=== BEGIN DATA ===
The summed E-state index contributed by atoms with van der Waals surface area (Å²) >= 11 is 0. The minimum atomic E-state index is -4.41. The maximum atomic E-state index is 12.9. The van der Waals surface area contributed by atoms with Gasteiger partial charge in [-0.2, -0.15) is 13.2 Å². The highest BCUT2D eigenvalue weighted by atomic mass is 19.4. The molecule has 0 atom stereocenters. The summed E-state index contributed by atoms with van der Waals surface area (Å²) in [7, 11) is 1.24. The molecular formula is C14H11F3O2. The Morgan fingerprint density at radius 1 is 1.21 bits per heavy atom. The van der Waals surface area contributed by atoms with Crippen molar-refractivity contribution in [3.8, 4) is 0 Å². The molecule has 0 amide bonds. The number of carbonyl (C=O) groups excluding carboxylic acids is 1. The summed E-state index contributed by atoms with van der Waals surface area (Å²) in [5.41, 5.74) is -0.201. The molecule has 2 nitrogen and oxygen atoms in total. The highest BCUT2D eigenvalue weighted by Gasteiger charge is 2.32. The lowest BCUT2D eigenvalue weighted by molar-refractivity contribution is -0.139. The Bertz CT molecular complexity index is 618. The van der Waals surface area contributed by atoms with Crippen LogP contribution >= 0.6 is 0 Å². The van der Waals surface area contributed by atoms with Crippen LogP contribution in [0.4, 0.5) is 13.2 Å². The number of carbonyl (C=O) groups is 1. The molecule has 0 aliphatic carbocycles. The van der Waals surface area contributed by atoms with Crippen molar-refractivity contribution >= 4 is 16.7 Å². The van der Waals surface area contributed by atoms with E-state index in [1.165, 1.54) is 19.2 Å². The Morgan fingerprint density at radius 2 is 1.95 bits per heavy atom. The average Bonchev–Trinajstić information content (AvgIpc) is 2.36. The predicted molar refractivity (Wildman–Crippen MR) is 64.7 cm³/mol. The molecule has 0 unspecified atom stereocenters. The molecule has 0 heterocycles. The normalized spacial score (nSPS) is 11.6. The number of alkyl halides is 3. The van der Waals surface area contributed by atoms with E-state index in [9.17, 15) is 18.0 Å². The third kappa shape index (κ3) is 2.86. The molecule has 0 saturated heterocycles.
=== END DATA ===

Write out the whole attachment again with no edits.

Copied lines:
The summed E-state index contributed by atoms with van der Waals surface area (Å²) >= 11 is 0. The minimum atomic E-state index is -4.41. The maximum atomic E-state index is 12.9. The van der Waals surface area contributed by atoms with Gasteiger partial charge in [-0.2, -0.15) is 13.2 Å². The highest BCUT2D eigenvalue weighted by atomic mass is 19.4. The molecule has 0 atom stereocenters. The summed E-state index contributed by atoms with van der Waals surface area (Å²) in [7, 11) is 1.24. The molecular formula is C14H11F3O2. The Morgan fingerprint density at radius 1 is 1.21 bits per heavy atom. The van der Waals surface area contributed by atoms with Crippen molar-refractivity contribution in [3.8, 4) is 0 Å². The molecule has 0 amide bonds. The number of carbonyl (C=O) groups excluding carboxylic acids is 1. The summed E-state index contributed by atoms with van der Waals surface area (Å²) in [5.41, 5.74) is -0.201. The molecule has 2 nitrogen and oxygen atoms in total. The highest BCUT2D eigenvalue weighted by Gasteiger charge is 2.32. The lowest BCUT2D eigenvalue weighted by molar-refractivity contribution is -0.139. The Bertz CT molecular complexity index is 618. The van der Waals surface area contributed by atoms with Crippen LogP contribution >= 0.6 is 0 Å². The van der Waals surface area contributed by atoms with Crippen LogP contribution in [0.4, 0.5) is 13.2 Å². The number of carbonyl (C=O) groups is 1. The molecule has 0 aliphatic carbocycles. The van der Waals surface area contributed by atoms with Crippen molar-refractivity contribution >= 4 is 16.7 Å². The van der Waals surface area contributed by atoms with E-state index in [1.165, 1.54) is 19.2 Å². The Morgan fingerprint density at radius 2 is 1.95 bits per heavy atom. The average Bonchev–Trinajstić information content (AvgIpc) is 2.36. The predicted molar refractivity (Wildman–Crippen MR) is 64.7 cm³/mol. The molecule has 0 unspecified atom stereocenters. The molecule has 0 heterocycles. The normalized spacial score (nSPS) is 11.6. The number of alkyl halides is 3. The van der Waals surface area contributed by atoms with E-state index in [9.17, 15) is 18.0 Å². The third kappa shape index (κ3) is 2.86. The molecule has 0 saturated heterocycles.